This was a run flat just after dark between Pt Augusta & Adelaide, almost got home!

   We had exactly the same problem last year with the same second-hand tyres when a tyre patch failed, or had been failing for some time, which rubbed & cut the tube over time and eventually caused a hole.

   Read the observations section at the end of the report for more information about this problem.

 

Tyre patch failure

Tyre patch failed; exactly mirrored on the tube surface
and eventually lead to failure

 

Changed Tyres @ 230,200 kms

Bridgestone All Steel Radial to MRF Bias 12 Ply

   We needed heavy duty tyres for the expedition which was the next trip so the lighter duty Bridgestone tyres were removed and shelved. I fitted up an older set of MRF Super Miler 12 ply tyres. The reason for this is an ongoing experiment with older tyres. We have been trying to see how reliable tyres are that have been used off-track & off-road for long periods, or to explain it differently tyres that have suffered damage & wear from hard use.

   For interest sake the Bridgestone tyres had completed 10,700 kms & the MRF Bias went on to complete 11,900 kms.

 

Another flat tyre

One of the expedition vehicles with a flat tyre – 25th July 2012

 

Carnegie 1896 Expedition – 21 flat tyres & problems - Great Sandy Desert

   Another exploratory off-track trip; David Carnegie from 1896 was the theme for this year. We had an average run for punctured tyres in truth with the only real surprises coming from two tyres destroyed by run flats in the first couple of days. It is impossible to say what happened as there was not much left to examine for the cause. Reading the table below it will be obvious that of the three vehicles with Bias tyres (seven in total) only one Bias puncture occurred. That should be a full meal in the "food for thought" category......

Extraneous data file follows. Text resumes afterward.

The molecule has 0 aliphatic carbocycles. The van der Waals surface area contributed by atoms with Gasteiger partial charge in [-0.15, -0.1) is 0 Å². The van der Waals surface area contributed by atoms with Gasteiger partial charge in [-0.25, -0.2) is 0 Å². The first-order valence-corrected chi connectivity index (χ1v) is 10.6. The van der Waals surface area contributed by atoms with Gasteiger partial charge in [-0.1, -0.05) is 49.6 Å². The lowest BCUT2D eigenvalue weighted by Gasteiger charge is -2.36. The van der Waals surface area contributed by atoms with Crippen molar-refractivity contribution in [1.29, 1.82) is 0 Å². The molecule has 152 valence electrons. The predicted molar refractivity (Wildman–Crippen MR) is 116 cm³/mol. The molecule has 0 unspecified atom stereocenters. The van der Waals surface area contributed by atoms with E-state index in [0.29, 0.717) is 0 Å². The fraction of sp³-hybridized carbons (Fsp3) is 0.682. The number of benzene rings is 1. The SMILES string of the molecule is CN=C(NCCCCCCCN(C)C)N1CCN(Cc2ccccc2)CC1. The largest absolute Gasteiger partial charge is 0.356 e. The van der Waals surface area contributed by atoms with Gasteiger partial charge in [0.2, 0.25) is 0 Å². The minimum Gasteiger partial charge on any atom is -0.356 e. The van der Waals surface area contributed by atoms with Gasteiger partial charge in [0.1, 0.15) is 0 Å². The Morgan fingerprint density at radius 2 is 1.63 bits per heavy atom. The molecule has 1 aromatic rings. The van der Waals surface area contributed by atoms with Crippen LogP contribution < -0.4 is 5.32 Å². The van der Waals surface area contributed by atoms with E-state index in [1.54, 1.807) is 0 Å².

No. Tyre & Rim etc Position Problem Repair / Comment
1 Split Rim – 7.50R16 rear Run flat - problem unknown Tyre destroyed
2 Split Rim – 7.50R16 rear Run flat - problem unknown Tyre destroyed
3 Split Rim – 7.50R16 Left rear Damaged patch from run flat New 120TL tyre patch &
No.4 tube patch – good
4 Split Rim – 7.50R16 Left rear Small sidewall stake 120TL tyre patch &
new tube fitted
5 Tubeless – 305/70R19.5 Left front Small sidewall stake 120TL tyre patch &
innerliner sealer – good
6 Tubeless – 305/70R19.5 Left front Small sidewall stake 120TL tyre patch &
innerliner sealer – good
7 Tubeless – 305/70R19.5 Right rear Small sidewall stake 120TL tyre patch &
innerliner sealer – good
8 Split Rim – 7.50R16 Front? Small shoulder stake 120TL tyre patch &
No.4 tube patch
9 Tubeless – 305/70R19.5 Left front Slow leak - Tiny sidewall stake UP6 tyre patch &
innerliner sealer
10 Split Rim – 7.50R16 Right front Small sidewall stake 120TL tyre patch &
No.4 tube patch
11 Split Rim – 7.50R16 Right rear 10mm shoulder stake – tube ruined 122TL tyre patch &
new tube
12 Split Rim – 7.50R16 ? Tube patch failed & then staked 122TL tyre patch &
new tube (split under patch)
13 Split Rim – 7.50-16 Bias Right front ?? I wasn’t involved with repair
at all
14 Split Rim – 7.50R16 ? Tube patch failed Fitted new tube